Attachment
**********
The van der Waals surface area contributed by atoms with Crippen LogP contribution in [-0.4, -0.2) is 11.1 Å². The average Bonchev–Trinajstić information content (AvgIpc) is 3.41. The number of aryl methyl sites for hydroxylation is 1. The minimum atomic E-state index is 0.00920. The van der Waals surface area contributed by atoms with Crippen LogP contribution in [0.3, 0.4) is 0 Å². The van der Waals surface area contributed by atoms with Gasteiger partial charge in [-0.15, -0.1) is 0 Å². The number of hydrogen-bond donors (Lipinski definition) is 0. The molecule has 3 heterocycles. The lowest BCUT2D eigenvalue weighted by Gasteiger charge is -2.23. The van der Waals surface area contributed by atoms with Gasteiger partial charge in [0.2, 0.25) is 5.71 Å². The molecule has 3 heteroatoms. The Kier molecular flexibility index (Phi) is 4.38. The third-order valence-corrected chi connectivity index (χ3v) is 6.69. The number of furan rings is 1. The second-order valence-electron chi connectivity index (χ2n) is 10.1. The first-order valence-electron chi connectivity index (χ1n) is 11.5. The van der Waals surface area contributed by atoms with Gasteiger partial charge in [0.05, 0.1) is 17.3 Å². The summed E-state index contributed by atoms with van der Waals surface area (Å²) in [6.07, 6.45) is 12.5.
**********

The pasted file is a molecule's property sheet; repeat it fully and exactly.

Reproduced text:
The van der Waals surface area contributed by atoms with Crippen LogP contribution in [-0.4, -0.2) is 11.1 Å². The average Bonchev–Trinajstić information content (AvgIpc) is 3.41. The number of aryl methyl sites for hydroxylation is 1. The minimum atomic E-state index is 0.00920. The van der Waals surface area contributed by atoms with Crippen LogP contribution in [0.3, 0.4) is 0 Å². The van der Waals surface area contributed by atoms with Gasteiger partial charge in [-0.15, -0.1) is 0 Å². The number of hydrogen-bond donors (Lipinski definition) is 0. The molecule has 3 heterocycles. The lowest BCUT2D eigenvalue weighted by Gasteiger charge is -2.23. The van der Waals surface area contributed by atoms with Gasteiger partial charge in [0.2, 0.25) is 5.71 Å². The molecule has 3 heteroatoms. The Kier molecular flexibility index (Phi) is 4.38. The third-order valence-corrected chi connectivity index (χ3v) is 6.69. The number of furan rings is 1. The second-order valence-electron chi connectivity index (χ2n) is 10.1. The first-order valence-electron chi connectivity index (χ1n) is 11.5. The van der Waals surface area contributed by atoms with Gasteiger partial charge in [0.05, 0.1) is 17.3 Å². The summed E-state index contributed by atoms with van der Waals surface area (Å²) in [6.07, 6.45) is 12.5.